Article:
New Criteria Proposed for Diagnosing Multiple Sclerosis

02/16/2010 - News

New Criteria Proposed for Diagnosing Multiple Sclerosis

By: June Chen, MD


Multiple sclerosis is a debilitating disease in which the body’s immune system attacks the fatty substance surrounding the nerve fibers in the brain and spinal cord. The resulting damage interferes with the transmission of nerve signals between the brain and spinal cord and other parts of the body. In the February 2010 issue of Neurology, investigators are suggesting new diagnostic criteria for multiple sclerosis.

The proposed multiple sclerosis criteria are less strict and are designed to promote early diagnosis of the disease. The investigative group, led by researchers from Spain, suggests that current recommendations for diagnosing multiple sclerosis are complex and may not be obvious, even for neurologists. Recommendations for new multiple sclerosis  diagnostic criteria include confirmation of the diagnosis based on a single brain MRI showing at least 1 or more brain lesion indicating multiple sclerosis disease activity. The proposed recommendations also offer guidance on when follow-up brain imaging should be performed.

These new diagnostic recommendations are controversial, as more than 30 percent of people with high-risk brain MRI changes suggestive of multiple sclerosis do not have significant symptoms. These less stringent criteria could increase the risk of treating people with diseases other than multiple sclerosis. Another consideration is the expense and inconvenience associated with current multiple sclerosis treatments. So, before these new diagnostic criteria are adopted, they should be tested in prospective trials.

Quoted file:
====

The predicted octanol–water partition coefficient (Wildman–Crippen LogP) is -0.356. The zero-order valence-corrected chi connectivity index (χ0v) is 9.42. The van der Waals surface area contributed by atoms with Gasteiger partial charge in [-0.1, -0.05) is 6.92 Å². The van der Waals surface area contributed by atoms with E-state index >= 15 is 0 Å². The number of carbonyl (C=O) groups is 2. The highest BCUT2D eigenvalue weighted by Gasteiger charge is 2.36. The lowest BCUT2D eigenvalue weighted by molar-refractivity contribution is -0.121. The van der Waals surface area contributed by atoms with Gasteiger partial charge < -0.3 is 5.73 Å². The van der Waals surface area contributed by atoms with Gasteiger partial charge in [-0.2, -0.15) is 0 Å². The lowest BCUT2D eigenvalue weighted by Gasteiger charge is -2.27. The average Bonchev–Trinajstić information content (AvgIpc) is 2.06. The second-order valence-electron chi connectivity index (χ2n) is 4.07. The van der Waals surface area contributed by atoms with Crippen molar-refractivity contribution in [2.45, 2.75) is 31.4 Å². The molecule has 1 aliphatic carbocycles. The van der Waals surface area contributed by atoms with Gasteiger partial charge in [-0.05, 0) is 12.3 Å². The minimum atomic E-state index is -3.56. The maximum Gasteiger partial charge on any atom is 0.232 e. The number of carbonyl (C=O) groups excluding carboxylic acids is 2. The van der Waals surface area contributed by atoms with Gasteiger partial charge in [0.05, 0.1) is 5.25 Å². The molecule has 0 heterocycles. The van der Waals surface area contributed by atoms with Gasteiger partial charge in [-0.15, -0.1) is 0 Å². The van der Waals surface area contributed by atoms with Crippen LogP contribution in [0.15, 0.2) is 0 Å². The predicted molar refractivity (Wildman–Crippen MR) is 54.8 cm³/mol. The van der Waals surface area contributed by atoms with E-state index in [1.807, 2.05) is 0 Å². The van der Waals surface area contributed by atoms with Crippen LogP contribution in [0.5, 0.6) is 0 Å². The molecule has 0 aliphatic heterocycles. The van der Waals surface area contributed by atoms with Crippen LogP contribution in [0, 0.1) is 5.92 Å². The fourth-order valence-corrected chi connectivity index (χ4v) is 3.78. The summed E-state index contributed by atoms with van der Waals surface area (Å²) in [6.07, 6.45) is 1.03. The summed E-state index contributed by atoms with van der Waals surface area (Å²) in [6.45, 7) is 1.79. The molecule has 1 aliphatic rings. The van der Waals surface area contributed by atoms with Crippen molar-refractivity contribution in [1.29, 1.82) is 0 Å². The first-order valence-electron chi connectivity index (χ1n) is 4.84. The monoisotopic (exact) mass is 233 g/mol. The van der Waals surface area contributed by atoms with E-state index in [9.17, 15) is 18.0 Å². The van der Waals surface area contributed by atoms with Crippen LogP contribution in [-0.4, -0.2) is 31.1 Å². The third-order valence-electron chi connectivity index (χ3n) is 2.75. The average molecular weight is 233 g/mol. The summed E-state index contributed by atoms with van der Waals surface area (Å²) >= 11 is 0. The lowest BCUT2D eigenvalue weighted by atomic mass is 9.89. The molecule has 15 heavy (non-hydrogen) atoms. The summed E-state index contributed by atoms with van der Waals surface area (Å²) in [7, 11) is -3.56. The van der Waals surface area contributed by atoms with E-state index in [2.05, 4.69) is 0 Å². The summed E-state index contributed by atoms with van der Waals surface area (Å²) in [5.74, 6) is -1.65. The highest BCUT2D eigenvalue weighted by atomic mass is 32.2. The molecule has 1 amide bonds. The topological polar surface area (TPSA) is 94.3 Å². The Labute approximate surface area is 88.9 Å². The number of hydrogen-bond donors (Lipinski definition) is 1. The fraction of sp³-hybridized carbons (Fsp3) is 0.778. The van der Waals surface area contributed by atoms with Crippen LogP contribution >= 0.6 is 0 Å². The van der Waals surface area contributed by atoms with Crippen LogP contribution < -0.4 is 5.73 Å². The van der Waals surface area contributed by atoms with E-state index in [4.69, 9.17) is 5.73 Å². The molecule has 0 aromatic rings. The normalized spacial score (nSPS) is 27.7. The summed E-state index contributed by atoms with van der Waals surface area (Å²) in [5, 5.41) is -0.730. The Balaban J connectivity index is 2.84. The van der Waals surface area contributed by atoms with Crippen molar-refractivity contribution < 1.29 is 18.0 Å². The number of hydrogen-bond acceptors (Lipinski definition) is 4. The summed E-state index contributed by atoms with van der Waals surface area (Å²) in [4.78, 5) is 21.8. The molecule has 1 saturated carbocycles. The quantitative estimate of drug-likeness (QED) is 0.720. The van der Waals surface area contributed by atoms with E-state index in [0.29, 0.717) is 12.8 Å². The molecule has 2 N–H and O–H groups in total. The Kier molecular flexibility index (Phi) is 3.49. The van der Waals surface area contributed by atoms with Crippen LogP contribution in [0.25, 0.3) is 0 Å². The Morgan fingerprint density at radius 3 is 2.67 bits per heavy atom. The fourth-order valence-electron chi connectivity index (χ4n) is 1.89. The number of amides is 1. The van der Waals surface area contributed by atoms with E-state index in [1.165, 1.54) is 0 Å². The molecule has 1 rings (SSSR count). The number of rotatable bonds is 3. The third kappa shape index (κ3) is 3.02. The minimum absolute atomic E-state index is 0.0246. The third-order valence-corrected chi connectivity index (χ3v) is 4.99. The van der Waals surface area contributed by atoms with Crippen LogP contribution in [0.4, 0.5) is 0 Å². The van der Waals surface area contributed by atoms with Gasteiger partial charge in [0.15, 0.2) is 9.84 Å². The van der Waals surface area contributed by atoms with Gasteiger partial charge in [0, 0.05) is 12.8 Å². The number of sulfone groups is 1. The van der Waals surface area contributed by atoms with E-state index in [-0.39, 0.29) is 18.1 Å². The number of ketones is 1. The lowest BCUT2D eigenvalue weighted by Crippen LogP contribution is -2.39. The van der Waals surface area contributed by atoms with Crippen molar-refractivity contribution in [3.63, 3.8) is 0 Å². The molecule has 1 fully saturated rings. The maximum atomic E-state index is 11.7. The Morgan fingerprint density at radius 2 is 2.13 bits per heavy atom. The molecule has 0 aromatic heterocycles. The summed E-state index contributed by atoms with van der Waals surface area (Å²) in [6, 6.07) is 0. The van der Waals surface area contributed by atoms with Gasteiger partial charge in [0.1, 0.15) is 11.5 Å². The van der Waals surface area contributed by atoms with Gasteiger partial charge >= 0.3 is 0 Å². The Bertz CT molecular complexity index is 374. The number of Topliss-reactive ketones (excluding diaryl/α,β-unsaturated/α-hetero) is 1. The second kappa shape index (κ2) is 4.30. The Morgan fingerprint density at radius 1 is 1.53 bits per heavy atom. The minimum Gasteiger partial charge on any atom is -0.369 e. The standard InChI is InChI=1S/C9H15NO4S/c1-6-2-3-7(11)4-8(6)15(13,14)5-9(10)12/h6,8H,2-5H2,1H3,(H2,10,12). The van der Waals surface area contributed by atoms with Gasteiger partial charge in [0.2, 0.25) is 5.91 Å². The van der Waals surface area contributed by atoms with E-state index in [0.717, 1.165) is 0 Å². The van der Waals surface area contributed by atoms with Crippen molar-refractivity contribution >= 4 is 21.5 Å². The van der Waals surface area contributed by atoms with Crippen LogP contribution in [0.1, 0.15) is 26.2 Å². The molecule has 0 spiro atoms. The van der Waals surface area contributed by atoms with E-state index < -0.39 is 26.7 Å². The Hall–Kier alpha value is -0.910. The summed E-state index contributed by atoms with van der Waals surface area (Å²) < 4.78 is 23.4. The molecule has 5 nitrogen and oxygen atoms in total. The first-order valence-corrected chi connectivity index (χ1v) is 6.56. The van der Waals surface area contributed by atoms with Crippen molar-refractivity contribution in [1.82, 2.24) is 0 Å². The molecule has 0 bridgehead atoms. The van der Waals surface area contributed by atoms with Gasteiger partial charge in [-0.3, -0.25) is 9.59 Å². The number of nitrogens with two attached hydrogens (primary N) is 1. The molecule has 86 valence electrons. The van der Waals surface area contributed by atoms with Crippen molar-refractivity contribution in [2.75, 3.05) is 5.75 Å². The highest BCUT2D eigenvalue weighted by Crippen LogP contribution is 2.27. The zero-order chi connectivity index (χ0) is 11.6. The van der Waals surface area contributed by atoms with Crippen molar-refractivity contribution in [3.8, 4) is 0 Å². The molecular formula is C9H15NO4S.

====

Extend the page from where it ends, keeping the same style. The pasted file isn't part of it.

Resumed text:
Neurology. 2010;74:427-434.


Created on: 02/16/2010
Reviewed on: 02/16/2010

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Anonymous wrote 4 weeks 6 days ago

Could treatment for hep c (interferon and robivern) cause or worsen ms?

Anonymous wrote 5 weeks 7 hours ago

This new recommendation must be backed by a pharmaceutical company to promote increased diagnosis and thus increased drug usage.

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